Be warned, these are just some of my random end-of-year thoughts! 🙂
Growing up did your parents ever have any wise sayings that stuck with you over the years? My dad wasn’t as philosophical as my mom I suppose, but one thing my mom always said that sticks with me to this day is that there is a season for everything in your life.
It’s so true. Just like there’s a season for snow, rain, and warm weather there are different seasons of your life whether it’s your reason for growth, struggle, abundance, or to find yourself and your purpose.
People in your life come and go as you evolve and change.
My Debt Epiphany became two years old this month. Whoo! As I’ve said before, I never really had any expectations when starting this blog. Now, I can’t imagine my life without it.
The One Who Never Made Long-Term Commitments
Growing up, I always felt creative and hardworking, but I never finished any of my passion projects and bothered me as an adult. While some kids spent their time playing and watching movies on the weekend, my sister and I could be found huddling up in our room writing fiction stories.
I used to come up with these amazing story ideas and I would go into such detail when creating the personalities for the characters and their families. I also started writing a dramatic play about two orphan girls. My sister loved it and preferred I read her the story I had written thus far instead of tuning into Saturday morning cartoons.
Despite my gift for storytelling and creating, I never finished any of those projects. To this day I’m still not sure why I gave up. It could have been due to self doubt, laziness, a change in my mindset. Who knows.
Regardless of the reason, it bothered me. My ideas and the execution were good, but why couldn’t I commit to finishing anything?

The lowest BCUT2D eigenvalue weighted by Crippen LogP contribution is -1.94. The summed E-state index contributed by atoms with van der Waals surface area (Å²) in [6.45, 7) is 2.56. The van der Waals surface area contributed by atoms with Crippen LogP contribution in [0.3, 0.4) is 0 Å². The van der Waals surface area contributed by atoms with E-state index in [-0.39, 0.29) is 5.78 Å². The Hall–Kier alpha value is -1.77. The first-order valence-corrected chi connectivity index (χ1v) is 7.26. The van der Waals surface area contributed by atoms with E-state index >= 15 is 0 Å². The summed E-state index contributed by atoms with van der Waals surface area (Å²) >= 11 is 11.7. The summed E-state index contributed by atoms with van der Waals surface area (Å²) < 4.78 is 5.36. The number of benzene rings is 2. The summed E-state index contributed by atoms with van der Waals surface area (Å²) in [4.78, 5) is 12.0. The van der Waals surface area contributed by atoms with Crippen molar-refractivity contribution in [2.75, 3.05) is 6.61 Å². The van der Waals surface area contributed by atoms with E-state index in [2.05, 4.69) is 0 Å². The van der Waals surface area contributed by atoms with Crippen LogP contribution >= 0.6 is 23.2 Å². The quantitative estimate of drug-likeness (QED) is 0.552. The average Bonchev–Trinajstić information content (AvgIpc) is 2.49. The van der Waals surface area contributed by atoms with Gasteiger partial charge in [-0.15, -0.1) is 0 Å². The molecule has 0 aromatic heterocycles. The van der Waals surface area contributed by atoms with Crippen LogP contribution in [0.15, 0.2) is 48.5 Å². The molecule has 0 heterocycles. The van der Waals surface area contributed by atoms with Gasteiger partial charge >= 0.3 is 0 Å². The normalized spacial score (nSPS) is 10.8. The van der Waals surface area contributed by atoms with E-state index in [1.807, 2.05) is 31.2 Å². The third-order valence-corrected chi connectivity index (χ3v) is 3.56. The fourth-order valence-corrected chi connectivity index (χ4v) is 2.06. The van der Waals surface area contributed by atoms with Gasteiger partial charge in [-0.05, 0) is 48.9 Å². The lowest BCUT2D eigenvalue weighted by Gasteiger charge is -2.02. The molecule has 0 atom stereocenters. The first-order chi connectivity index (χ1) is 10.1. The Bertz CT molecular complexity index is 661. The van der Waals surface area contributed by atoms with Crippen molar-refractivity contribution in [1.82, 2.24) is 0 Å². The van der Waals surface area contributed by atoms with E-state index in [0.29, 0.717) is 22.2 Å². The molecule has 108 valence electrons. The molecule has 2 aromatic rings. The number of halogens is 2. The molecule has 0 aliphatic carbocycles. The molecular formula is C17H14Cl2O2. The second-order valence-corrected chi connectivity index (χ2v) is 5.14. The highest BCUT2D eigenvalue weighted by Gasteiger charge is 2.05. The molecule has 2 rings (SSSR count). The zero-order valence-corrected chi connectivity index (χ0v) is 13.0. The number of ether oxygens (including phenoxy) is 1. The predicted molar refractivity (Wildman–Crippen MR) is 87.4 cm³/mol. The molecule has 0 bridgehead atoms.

In terms of starting this blog and keeping it going for two straight years, I feel extremely accomplished. This blog is by no means finished and I have so much to share, but I’m also learning how to commit to it and my readers’ needs. Whether I change some things around or not around here, I honestly can’t see myself without this passion project in the next few years and that’s a good thing.
Overcoming the Obsession with Earning More Money
While I’m reflecting on the past two years, I’ve realized that I’d become quite obsessed with earning more money and I feel this happens to a lot of people in the personal finance space. Once you have an epiphany and realize you can earn more money to improve your finances, it’s easy to become obsessed with that and even start to measure your self-worth based on how much you earn.
My co-hosts and I recently discussed this on our podcast and you can check the episode out here when you have time. The episode was one our of best in terms of stats and views even though it was just the three of us without a special guest. I figured it was because the topic resonates so well with many people.
I’ve earned huge income increases over these past two years and I’ve learned that “mo’ money mo’ problems” is a very true saying. Yes, I went through a season in my life where I was all about the hustle and earning as much as I could to improve my financial situation.
I’m grateful for that time because I made a huge dent in my debt and I’d still recommend the hustle hard mantra for anyone who feels they need to earn more to make ends meet or reach their goals.